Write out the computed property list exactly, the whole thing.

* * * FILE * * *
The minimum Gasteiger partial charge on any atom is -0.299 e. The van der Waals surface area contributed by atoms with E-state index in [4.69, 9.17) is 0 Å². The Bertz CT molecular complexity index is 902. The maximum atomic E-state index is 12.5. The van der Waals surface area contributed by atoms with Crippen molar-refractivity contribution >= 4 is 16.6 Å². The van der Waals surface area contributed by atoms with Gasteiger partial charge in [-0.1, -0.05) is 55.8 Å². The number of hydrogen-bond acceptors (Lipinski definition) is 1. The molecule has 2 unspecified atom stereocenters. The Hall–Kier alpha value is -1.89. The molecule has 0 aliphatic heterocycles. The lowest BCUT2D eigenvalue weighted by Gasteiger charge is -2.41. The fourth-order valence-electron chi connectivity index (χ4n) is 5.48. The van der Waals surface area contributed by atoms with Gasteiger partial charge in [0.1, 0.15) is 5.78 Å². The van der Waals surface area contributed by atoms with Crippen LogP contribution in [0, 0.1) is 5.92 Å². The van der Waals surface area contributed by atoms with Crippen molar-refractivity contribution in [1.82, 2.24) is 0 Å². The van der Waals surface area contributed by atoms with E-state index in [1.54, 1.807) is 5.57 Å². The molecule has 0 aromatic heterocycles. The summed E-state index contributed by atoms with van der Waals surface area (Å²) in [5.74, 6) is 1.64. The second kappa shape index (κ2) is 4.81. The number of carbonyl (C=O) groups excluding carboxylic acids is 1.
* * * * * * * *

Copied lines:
The minimum Gasteiger partial charge on any atom is -0.299 e. The van der Waals surface area contributed by atoms with E-state index in [4.69, 9.17) is 0 Å². The Bertz CT molecular complexity index is 902. The maximum atomic E-state index is 12.5. The van der Waals surface area contributed by atoms with Crippen molar-refractivity contribution >= 4 is 16.6 Å². The van der Waals surface area contributed by atoms with Gasteiger partial charge in [-0.1, -0.05) is 55.8 Å². The number of hydrogen-bond acceptors (Lipinski definition) is 1. The molecule has 2 unspecified atom stereocenters. The Hall–Kier alpha value is -1.89. The molecule has 0 aliphatic heterocycles. The lowest BCUT2D eigenvalue weighted by Gasteiger charge is -2.41. The fourth-order valence-electron chi connectivity index (χ4n) is 5.48. The van der Waals surface area contributed by atoms with Gasteiger partial charge in [0.1, 0.15) is 5.78 Å². The van der Waals surface area contributed by atoms with Crippen LogP contribution in [0, 0.1) is 5.92 Å². The van der Waals surface area contributed by atoms with Crippen molar-refractivity contribution in [1.82, 2.24) is 0 Å². The van der Waals surface area contributed by atoms with E-state index in [1.54, 1.807) is 5.57 Å². The molecule has 0 aromatic heterocycles. The summed E-state index contributed by atoms with van der Waals surface area (Å²) in [5.74, 6) is 1.64. The second kappa shape index (κ2) is 4.81. The number of carbonyl (C=O) groups excluding carboxylic acids is 1.